One very desirable feature of the Lock-N-Load is that the powder measure is case activated. If no case is under the measure, no powder falls. The press uses a conventional powder measure adjusted in a conventional manner. No cavity inserts are required. The measure is available with a standard metering unit or one with a fine adjustment. With the standard unit and the cavity plunger adjusted all the way in, the powder charge is near zero. One revolution of the plunger moves the plunger .05 inch. With it all the way out, roughly 20 turns or one inch, it is approximately 100 grains. This allows a lot of latitude in powder charge weight, and these numbers give you some idea of the amount of adjustment necessary for a given powder charge. The metering unit with the fine adjustment has an additional setting that is approximately 7.5 grains in 10 turns, or .75 grain per revolution.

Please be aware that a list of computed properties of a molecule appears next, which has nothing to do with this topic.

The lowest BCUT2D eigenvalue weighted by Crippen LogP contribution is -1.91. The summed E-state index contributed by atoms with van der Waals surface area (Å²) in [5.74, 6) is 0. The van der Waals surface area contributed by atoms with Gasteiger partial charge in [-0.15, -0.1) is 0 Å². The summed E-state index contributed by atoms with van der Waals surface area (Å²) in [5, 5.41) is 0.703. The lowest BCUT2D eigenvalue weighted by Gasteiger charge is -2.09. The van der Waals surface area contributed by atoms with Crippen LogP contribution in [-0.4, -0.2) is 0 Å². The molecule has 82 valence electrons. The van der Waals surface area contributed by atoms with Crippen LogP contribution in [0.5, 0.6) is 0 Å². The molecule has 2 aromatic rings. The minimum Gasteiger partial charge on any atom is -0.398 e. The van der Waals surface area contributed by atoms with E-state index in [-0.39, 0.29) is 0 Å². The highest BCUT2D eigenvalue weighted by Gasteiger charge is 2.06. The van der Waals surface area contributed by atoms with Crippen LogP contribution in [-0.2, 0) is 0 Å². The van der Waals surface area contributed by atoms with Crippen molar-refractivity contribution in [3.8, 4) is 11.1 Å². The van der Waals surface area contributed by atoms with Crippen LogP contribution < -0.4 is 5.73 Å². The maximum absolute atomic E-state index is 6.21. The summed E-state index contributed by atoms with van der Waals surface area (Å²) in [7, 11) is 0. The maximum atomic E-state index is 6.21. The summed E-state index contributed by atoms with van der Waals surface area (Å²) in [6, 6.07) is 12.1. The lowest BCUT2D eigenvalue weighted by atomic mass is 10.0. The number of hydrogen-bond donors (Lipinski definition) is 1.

You can reverse the direction of shellplate rotation if need be, as long as you aren't working with long cases, by raising the ram part way. This is possible primarily with cases of .223 Remington length and shorter. Normally, you would not want to reverse the clockwise direction of shellplate rotation.
Cartridge cases are held in place by a coil spring and can be easily removed at any station.
You can quickly and easily remove a cartridge case from any die station simply by slipping it out. A coil spring wraps around the perimeter of the entire shellplate to retain cartridge cases, allowing easy removal when necessary.
I find the latter two features to be